- The Washington Times - Monday, April 25, 2016

Protesters and lawmakers clashed Monday over a law barring people from using public restrooms of the opposite sex as the North Carolina General Assembly began a legislative session.

House Democrats filed a bill to repeal HB2, which they said discriminates against transgender people. The law’s detractors pointed to a tidal wave of opposition from more than 100 major corporations, some of which have curtailed commercial activity in the state in response to the legislation.

“We must act immediately to repeal this harmful legislation right now, before the pushback nationally does real and long-term harm to our state,” said Rep. Darren Jackson, a Democrat and the bill’s primary sponsor, as reported by WNCN.



Republicans in the assembly presented a united front. House Speaker Tim Moore issued a statement de-emphasizing the repeal effort, saying the bill would go through the normal legislative process.

“Rep. Jackson’s bill will be assigned to committee and will be treated the same as any other bill that is filed,” Mr. Moore said. “Our caucus will discuss and plan this bills’ best route through the House legislative process.”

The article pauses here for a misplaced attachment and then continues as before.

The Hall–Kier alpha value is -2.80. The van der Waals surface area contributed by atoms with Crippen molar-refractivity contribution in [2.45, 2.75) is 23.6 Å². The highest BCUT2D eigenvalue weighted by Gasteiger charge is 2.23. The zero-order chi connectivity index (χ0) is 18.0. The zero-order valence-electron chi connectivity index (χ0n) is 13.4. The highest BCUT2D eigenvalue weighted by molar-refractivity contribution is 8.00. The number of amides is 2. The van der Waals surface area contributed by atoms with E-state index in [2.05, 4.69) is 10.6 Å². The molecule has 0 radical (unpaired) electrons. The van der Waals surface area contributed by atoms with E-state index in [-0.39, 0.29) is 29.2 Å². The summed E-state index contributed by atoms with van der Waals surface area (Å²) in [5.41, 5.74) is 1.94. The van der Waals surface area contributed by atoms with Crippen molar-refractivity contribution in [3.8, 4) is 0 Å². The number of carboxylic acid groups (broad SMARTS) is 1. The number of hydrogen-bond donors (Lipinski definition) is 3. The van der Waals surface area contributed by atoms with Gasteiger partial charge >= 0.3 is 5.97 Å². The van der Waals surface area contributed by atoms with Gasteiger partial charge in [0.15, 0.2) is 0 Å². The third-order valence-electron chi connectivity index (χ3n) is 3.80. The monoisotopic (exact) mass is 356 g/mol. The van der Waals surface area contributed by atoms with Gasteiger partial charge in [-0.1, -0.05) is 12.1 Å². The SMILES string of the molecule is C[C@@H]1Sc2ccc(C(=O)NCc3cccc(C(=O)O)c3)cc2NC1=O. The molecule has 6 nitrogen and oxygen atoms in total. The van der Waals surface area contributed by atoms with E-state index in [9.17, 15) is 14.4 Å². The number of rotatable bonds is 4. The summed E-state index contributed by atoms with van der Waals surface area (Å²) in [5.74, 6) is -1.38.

Protesters greeting the arrival of the legislative session were less equanimous.

More than 1,000 demonstrators both supporting and opposing the law rallied in downtown Charlotte to voice their opinions to the assembly.

Supporters of the measure thanked the lawmakers for enacting a measure to protect women and children, while detractors held up signs with messages such as “Trans People Under Attack: We’ve Got Your Back.”

At least a dozen HB2 protesters who entered the General Assembly and crowded outside of the speaker’s office were arrested, according to WNCN. It was not clear whether they would face charges.

• Bradford Richardson can be reached at brichardson@washingtontimes.com.

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